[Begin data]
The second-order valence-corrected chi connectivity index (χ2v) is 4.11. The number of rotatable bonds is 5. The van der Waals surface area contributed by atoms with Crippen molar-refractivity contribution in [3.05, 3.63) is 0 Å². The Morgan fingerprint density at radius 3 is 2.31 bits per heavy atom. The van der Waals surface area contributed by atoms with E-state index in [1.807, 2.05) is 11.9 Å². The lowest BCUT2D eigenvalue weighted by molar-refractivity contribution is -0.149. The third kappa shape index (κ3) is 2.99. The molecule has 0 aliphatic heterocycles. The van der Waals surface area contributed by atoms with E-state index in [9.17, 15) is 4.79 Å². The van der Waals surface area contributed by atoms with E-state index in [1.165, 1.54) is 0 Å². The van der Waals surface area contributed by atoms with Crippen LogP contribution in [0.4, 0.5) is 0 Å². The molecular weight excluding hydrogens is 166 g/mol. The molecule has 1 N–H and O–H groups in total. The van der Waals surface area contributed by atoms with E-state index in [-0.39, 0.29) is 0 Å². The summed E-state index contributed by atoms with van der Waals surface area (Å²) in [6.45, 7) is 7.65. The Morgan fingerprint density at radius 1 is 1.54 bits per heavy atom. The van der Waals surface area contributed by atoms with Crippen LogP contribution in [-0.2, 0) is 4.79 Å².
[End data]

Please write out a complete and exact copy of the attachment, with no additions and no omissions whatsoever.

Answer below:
The second-order valence-corrected chi connectivity index (χ2v) is 4.11. The number of rotatable bonds is 5. The van der Waals surface area contributed by atoms with Crippen molar-refractivity contribution in [3.05, 3.63) is 0 Å². The Morgan fingerprint density at radius 3 is 2.31 bits per heavy atom. The van der Waals surface area contributed by atoms with E-state index in [1.807, 2.05) is 11.9 Å². The lowest BCUT2D eigenvalue weighted by molar-refractivity contribution is -0.149. The third kappa shape index (κ3) is 2.99. The molecule has 0 aliphatic heterocycles. The van der Waals surface area contributed by atoms with E-state index in [9.17, 15) is 4.79 Å². The van der Waals surface area contributed by atoms with E-state index in [1.165, 1.54) is 0 Å². The van der Waals surface area contributed by atoms with Crippen LogP contribution in [0.4, 0.5) is 0 Å². The molecular weight excluding hydrogens is 166 g/mol. The molecule has 1 N–H and O–H groups in total. The van der Waals surface area contributed by atoms with E-state index in [-0.39, 0.29) is 0 Å². The summed E-state index contributed by atoms with van der Waals surface area (Å²) in [6.45, 7) is 7.65. The Morgan fingerprint density at radius 1 is 1.54 bits per heavy atom. The van der Waals surface area contributed by atoms with Crippen LogP contribution in [-0.2, 0) is 4.79 Å².